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THREE HUNDRED EIGHT SIX years ago, a settlement was founded by our forefathers which assumed the role of a cabeceria of all towns in the northwestern part of Leyte. That was way back in 1620, almost a century after the discovery of the archipelago. The inhabitants, in their own antiquated dialect, called the place Hinablayan derived from the word “sablay” which meant hang. Due to the bravery of the natives, they subdued and hanged dead enemies on branches of trees.

The place was quickly forested with big tall trees. It was a jungle, so to speak. The people lived in makeshift huts on branches of trees. In these times, when weapons such as spears and arrows were used, fighting and hunting were their pastimes. For food, they ate root crops they planted on the hills at the east. The Cabigohan plains was partly utilized to other plants. For viand, they killed wild animals such as deer, wild pigs, monkeys and others. For fish. oh, there were plenty. The shores were teeming with fish they could easily catch with their arrows the tails of which were tied to trees.

As the years rolled on, those who first bore the brunt of conquering nature’s barriers to make this town as it is at present numbered 4,447.  After the Spanish conquestadores visited the place, they organized themselves under a cabeza de barangay.   Maulo was the first chieftain. Under him, the natives did not know of fears invaders and interlopers. Decades later the chief was name capitan municipal who was appointed by the Spanish authorities.

In 1737, the first Jesult missionaries arrived. They built the first church (to us these days, a chapel) within a wall of stone bricks at the left side of the present church. There was a partial clearing of the settlement. The people live in peace, all right, contented on what they had.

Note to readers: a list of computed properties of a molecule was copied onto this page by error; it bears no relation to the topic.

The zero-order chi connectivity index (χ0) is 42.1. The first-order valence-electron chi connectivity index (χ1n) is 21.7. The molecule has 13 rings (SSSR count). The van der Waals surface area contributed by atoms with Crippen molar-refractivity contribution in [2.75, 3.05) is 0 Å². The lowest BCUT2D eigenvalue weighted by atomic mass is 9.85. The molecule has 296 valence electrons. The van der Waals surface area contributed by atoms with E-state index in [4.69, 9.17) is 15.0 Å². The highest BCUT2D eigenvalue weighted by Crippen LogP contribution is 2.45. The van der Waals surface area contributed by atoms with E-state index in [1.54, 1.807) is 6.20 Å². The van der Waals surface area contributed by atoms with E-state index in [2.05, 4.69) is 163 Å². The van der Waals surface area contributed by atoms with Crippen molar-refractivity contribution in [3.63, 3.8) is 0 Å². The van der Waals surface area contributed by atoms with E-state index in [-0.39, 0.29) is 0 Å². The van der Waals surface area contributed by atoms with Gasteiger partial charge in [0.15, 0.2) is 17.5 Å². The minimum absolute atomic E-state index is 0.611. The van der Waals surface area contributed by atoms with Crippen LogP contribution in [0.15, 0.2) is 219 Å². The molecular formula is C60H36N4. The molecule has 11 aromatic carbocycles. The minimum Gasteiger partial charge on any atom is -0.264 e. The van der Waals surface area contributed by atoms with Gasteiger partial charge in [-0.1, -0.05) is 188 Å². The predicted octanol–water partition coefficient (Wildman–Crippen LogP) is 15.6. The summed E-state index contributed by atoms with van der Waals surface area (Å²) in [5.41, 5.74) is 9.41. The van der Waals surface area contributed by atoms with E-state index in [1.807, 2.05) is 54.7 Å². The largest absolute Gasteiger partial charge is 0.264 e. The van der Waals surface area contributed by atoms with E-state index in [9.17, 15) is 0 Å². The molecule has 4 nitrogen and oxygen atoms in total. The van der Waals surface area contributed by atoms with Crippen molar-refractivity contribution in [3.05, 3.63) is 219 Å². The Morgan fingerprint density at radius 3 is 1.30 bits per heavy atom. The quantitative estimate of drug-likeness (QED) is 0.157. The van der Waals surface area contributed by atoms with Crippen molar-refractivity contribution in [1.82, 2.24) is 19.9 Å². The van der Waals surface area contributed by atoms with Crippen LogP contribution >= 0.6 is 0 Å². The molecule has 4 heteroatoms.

Moro Marauders. In the afternoon of Nov. 9,1784, twenty-five vintas full of moro pirates attacked the settlement. Brave natives repulsed and fought back but most women and children rushed and took refuge in the church behind the stone wall called cotta!

On the following day more than a thousand more moros landed and when they found out that the natives were in the church, they beleaguered the place and started burning the sacristia. Fortunately, the people inside foiled the attempt to set fire on the church. There were pirates who succeeded in climbing the walls and got into the church, they clashed, killed and got killed. Several men, women, and children are killed but they did not give up hope in San Francisco Javier in whom they pinned all their trust and faith. When they realized that they had little food inside the church, they decided to face the enemies in the open.

With fervent prayers to the Almighty and entrusting their lives in San Francisco Javier, they got their weapons-spears and arrows- and prepared for the showdown. The church-door which the Moros could not even open and they themselves could not, too, open before when they set to run to the mountains, suddenly opened as if there was an invisible force that did it. And in the church-yard a hand-to-hand fight was made; strength versus strength and blood poured from the dead and the wounded. When the Moros knew that their Datu Principal was seriously wounded and their Pandita Mayor was dying specially that their drum and three rodillas were taken by Hinablayanos, they scampered to their vintas leaving behind their wounded comrades and some weapons. The natives attributed their victory to the aid to San Francisco Javier and from that time on, they adored the saint and made him their patron.

However, the church was burned in one of the later moro assaults. The present one which was destroyed during World War II and which posed as mute witness to the viciousness of war was reconstructed in 1952 thru the untiring, and selfish Parish Priest Rev. Fr. Pablo B. Lola. It was the second temple of God which the missionaries erected through forced labor of a little group of hard working brown pygmies. The structure is the great land mark of the town. Towering above all other buildings, it does not only serve as reminder of Castillian colonial policy but also a blood and tears, and sweats and the toils of our forebears. This sanctuary of prayers was constructed through the leadership of Bugto-Pasan, Balirasay, Alho, and Tumbalasay who led daily the too little brown construction in thirty solid years.

The church is a marvelous piece of creation when viewed against a background of modern engineering appliances. True to the spirit of Castillian domination, the people were one and whole in their religious belief and customs. The hold which the Roman Catholic Church had among the population was so deep and abiding that even during the four decades of American occupation, infiltration launched by other religious denominations became utter and an overwhelming failure.